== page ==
Advance Performance | “Defining our Role Models and Superheroes” by Martin Wright
post-template-default,single,single-post,postid-7301,single-format-standard,bridge-core-1.0.2,ajax_fade,page_not_loaded,,qode_grid_1300,qode-content-sidebar-responsive,qode-theme-ver-18.0.4,qode-theme-bridge,disabled_footer_top,wpb-js-composer js-comp-ver-6.10.0,vc_responsive

“Defining our Role Models and Superheroes” by Martin Wright

“Defining our Role Models and Superheroes” by Martin Wright

Advance’s Peak Performance programme often asks delegates to discuss who their role models are. Nelson Mandela, Sir Ranulph Fiennes, Winston Churchill, Mum and Dad are a few of the people who are often mentioned.

A few months ago, as I was standing in the queue to see Wonder Woman, I was listening to some children enthusiastically discussing who is the best superhero:  Captain America or Batman, Superman or Wonder Woman. Surely these characters’ actions shouldn’t be emulated by others, do their personal stories and attitudes really align themselves with our view of the modern world?

Thanks to the power of Marvel and the huge film companies that make and promote them, each one being bigger than the last, our children are bombarded with these mythical superheroes. I remember my own children dressed in Power Ranger costumes and my oldest son’s best friend, who wouldn’t wear anything but his Spider Man’s costume for weeks on end. We, of a certain age, were astounded by Adam West’s Batman in the 60s who was almost incomparable as a character from the most recent offering when Batman was fighting Superman. Just as we saw the superhero of our generation as our role model, it’s hardly surprising this generation’s Batman or Superman or Wonder Woman are named as the ultimate role model and heroes by our children.

As parents and movie goers, should we consider these fictional characters to be true heroes and role models?

The situations that face these superheroes may seem extraordinary. They often involve warring aliens, the evil nemesis, and even disruptive time travellers, but if you look deeper most of their issues relate to the same issues each of us face on a regular basis. We all need to consider how to manage our interactions with other people, given the various ways we can affect them – both good and bad.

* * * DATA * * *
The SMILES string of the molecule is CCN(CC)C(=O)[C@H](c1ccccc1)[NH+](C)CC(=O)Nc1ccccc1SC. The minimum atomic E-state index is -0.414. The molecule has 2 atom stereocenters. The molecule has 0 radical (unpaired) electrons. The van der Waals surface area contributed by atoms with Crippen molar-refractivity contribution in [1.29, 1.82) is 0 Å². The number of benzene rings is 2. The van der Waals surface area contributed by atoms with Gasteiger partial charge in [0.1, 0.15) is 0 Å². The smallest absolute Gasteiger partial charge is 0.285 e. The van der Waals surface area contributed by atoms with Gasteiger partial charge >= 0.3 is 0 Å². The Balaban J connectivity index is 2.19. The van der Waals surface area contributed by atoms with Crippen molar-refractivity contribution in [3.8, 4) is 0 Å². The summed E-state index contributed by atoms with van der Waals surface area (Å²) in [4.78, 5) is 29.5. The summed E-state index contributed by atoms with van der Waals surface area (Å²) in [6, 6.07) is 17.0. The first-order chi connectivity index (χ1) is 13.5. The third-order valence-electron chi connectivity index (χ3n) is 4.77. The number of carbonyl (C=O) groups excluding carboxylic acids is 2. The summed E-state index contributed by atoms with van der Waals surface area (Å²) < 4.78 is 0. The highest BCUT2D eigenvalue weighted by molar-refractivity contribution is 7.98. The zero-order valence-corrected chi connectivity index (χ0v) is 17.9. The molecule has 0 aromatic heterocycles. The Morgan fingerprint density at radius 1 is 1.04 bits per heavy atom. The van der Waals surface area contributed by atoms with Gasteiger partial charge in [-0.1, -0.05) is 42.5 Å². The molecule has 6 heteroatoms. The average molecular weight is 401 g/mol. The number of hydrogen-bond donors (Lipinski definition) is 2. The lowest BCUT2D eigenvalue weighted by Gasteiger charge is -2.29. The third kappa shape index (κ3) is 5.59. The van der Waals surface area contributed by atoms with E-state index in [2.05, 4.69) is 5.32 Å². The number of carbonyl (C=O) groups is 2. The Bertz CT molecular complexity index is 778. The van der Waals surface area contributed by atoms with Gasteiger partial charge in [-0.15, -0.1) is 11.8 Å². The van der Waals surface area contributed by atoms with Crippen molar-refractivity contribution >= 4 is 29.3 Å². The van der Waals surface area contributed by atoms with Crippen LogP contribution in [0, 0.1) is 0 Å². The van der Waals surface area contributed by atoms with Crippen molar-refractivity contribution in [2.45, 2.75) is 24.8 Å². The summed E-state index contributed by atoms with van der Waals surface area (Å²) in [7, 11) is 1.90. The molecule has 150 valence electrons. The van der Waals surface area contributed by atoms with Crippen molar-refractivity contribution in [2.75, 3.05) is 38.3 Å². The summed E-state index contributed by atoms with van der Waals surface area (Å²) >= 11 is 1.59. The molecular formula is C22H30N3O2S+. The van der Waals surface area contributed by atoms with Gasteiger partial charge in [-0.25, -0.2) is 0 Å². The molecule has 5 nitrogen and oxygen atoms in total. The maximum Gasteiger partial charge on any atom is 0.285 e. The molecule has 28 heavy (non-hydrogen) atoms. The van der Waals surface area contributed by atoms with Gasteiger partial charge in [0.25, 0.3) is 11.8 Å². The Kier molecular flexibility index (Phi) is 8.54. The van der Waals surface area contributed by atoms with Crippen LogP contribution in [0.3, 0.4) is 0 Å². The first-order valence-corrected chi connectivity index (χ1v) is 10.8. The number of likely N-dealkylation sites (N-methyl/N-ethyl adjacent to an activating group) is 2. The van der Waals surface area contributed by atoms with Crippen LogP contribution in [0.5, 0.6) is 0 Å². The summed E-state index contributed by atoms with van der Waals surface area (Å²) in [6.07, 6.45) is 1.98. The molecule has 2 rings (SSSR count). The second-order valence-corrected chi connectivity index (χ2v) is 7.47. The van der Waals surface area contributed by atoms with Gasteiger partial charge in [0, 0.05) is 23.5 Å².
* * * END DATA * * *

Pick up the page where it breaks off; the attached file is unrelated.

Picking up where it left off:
We may not have super strength, have fire bolts from our eyes or be able to fly, but we can still use our very human abilities and the tools at our disposal to help other people as well as ourselves. Just like Superman or Wonder Woman, or any superhero, we need to consider the most appropriate means of offering help for the most effective and positive outcome.

When and to whom should we offer help? What should we do to help, and when should we step back? These ethical dilemmas are the type of problems that we face in the real world all the time. Our dilemmas are really not so different from any Superhero’s day.

In the new Thor film (spoiler alert!), when faced with the destruction of his planet he remembers his father saying that his ‘planet’ is really anywhere where his family and his people are.  Today, when we see the thousands of people trying to escape their world of devastation feeling disenfranchised, could we help them feel that their world is truly where their family and friends are?

Where are our Superheroes? Who will lead us to a better place and help us shape our lives. Who will be our Captain America and stand up for and fight for what they know to be right?

We all have the potential to be a Superhero and role model by helping others, standing up for those who are less fortunate, by taking courage to make a stand in our society. We look up to other individuals in our lives, and other people look up to us. Therefore, we all need to be aware of our mindset and behaviour.

Just as Thor’s values determine how he behaves in dealing with his dilemmas, our values also define who we are and what we stand for as leaders in the business world, or in our private lives.  Our heroes or role models are important as they are a reflection of who we are. These are people we look up to and emulate. Their values should be recognisable as defining their actions, and we also need to behave according to our values so others can follow.

The younger generation learn how to behave through role play, and therefore, by emulating Thor or Captain America or Wonder Woman, they can practise values of helping others, being courageous, making a stand against an injustice, expressing diversity and battling for equality. When you look at it like that perhaps Thor, Wonder Woman or Captain America aren’t such bad choices as role models.

So, which Superhero are you going to be today?


For further discussion on developing your values, listen again to our Values in Business podcast.